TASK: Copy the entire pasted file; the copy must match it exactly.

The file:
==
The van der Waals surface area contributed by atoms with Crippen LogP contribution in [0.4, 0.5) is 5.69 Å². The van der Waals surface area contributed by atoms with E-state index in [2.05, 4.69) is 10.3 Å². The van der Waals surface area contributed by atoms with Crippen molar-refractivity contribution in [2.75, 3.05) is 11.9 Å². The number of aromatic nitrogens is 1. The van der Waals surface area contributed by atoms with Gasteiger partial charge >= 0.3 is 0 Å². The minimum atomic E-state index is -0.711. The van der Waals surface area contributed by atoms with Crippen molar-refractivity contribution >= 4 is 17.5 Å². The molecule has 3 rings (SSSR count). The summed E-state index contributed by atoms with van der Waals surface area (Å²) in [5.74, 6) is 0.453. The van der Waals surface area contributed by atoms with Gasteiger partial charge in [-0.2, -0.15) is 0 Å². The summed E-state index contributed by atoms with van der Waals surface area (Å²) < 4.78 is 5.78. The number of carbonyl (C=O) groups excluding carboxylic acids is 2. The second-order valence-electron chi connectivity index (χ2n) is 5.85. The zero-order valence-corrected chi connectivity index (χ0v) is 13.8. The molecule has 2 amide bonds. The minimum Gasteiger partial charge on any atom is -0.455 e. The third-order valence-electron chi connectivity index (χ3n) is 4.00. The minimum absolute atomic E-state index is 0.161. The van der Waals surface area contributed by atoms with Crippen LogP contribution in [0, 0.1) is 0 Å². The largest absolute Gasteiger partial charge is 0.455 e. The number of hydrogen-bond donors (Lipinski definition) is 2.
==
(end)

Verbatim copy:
The van der Waals surface area contributed by atoms with Crippen LogP contribution in [0.4, 0.5) is 5.69 Å². The van der Waals surface area contributed by atoms with E-state index in [2.05, 4.69) is 10.3 Å². The van der Waals surface area contributed by atoms with Crippen molar-refractivity contribution in [2.75, 3.05) is 11.9 Å². The number of aromatic nitrogens is 1. The van der Waals surface area contributed by atoms with Gasteiger partial charge >= 0.3 is 0 Å². The minimum atomic E-state index is -0.711. The van der Waals surface area contributed by atoms with Crippen molar-refractivity contribution >= 4 is 17.5 Å². The molecule has 3 rings (SSSR count). The summed E-state index contributed by atoms with van der Waals surface area (Å²) in [5.74, 6) is 0.453. The van der Waals surface area contributed by atoms with Gasteiger partial charge in [-0.2, -0.15) is 0 Å². The summed E-state index contributed by atoms with van der Waals surface area (Å²) < 4.78 is 5.78. The number of carbonyl (C=O) groups excluding carboxylic acids is 2. The second-order valence-electron chi connectivity index (χ2n) is 5.85. The zero-order valence-corrected chi connectivity index (χ0v) is 13.8. The molecule has 2 amide bonds. The minimum Gasteiger partial charge on any atom is -0.455 e. The third-order valence-electron chi connectivity index (χ3n) is 4.00. The minimum absolute atomic E-state index is 0.161. The van der Waals surface area contributed by atoms with Crippen LogP contribution in [0, 0.1) is 0 Å². The largest absolute Gasteiger partial charge is 0.455 e. The number of hydrogen-bond donors (Lipinski definition) is 2.